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A STEVEDORE stood down by Flinders Adelaide Container Terminal for failing to vaccinate against COVID-19 has been refused permission to appeal the Fair Work Commission’s decision that his dismissal was not unfair.

The stevedore, Ian Johnson, was dismissed in October last year after Flinders Ports set a deadline for employees to get the vaccine, in line with a government directive. After the deadline of 11 October, unvaccinated workers would be stood down, according to the FWC decision.

A dispute between Mr Johnson and Flinders Ports arose in the month prior to his dismissal. He wrote to Flinders Ports on 16 October to “inform” them that he would not “be forced or threatened” to have the vaccine.

“I am refusing to have a vaccine because it is my right to say no, you say you are acting on the cross border directions but you have a choice to implement these directions you are choosing to follow them,” Mr Johnson said in the email.

“[I]f you were so concerned about covid-19 you wouldn’t be bringing ships in to Port under the quarantine time frame of 14 days and not testing the crew,” he said.

Flinders Ports terminated Mr Johnson’s employment following the company’s attempts to arrange a meeting and discuss the matter.

They had also extended the vaccination deadline to allow Mr Johnson (and other stevedores) to consider their options and had allowed Mr Johnson to reconsider his position after he had asked to have it terminated.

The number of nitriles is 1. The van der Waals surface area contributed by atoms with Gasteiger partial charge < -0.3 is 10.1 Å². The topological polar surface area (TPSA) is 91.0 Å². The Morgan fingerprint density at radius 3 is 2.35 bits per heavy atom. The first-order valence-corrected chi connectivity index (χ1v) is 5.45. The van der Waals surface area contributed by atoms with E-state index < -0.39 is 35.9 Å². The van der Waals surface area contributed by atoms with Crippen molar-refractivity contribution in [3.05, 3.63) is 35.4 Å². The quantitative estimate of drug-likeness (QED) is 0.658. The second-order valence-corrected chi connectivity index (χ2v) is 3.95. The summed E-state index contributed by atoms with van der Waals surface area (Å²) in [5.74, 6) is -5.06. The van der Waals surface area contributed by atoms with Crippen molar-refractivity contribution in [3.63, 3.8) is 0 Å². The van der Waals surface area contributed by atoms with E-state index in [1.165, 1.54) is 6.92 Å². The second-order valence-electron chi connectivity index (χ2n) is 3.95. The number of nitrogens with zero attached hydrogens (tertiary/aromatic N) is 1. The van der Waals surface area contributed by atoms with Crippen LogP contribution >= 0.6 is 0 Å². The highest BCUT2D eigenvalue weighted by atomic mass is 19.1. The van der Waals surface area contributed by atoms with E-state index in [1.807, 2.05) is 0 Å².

In February this year, Mr Johnson submitted an application to the Fair Work Commission on the grounds his dismissal was unfair.

He claimed there was no valid reason for his dismissal because the vaccine mandate was “unlawful”, and because COVID-19 vaccines were “unsafe and a risk to his future health and safety”.

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He also claimed there was no valid reason for dismissal because “it was Flinders who put the health and safety of stevedores at risk by allowing vessels to berth with crews that had not been tested for COVID-19”.

Flinders Ports contended there was valid reason for dismissal because Mr Johnson could not perform an inherent requirement of his job, as the government mandate prevented unvaccinated stevedores from working on vessels.

They contended their position was lawful and reasonable because they had enforced the mandate as per the government directive.

Following the Fair Work Commission hearing, FWC deputy president Peter Anderson said there were few disputed facts in the matter, as it largely involved differences of opinion around vaccine mandates.

Mr Anderson found valid reason for Mr Johnson’s dismissal, as the stevedore was unable to lawfully embark vessels, and was consequently unable fulfil his inherent role as a stevedore.

“I have also found that Mr Johnson had full opportunity to respond to a transparent and procedurally fair process in advance of being dismissed,” Mr Anderson said. “Considered overall, Mr Johnson’s dismissal was not unfair.”

Based on Mr Anderson’s decision, there was no issue of remedy, and Mr Johnson’s application was dismissed.

Mr Johnson then sought permission to appeal the decision on the grounds Mr Anderson did not judge the matter fairly.

However, the FWC in considering his request found Mr Johnson’s submissions to be vague and an apparent attempt to “reventilate the merits” of his initial case.

On 30 June, FWC vice-president Joseph Catanzariti, deputy president Richard Clancy and commissioner Leyla Yilmaz refused Mr Johnson permission to appeal.

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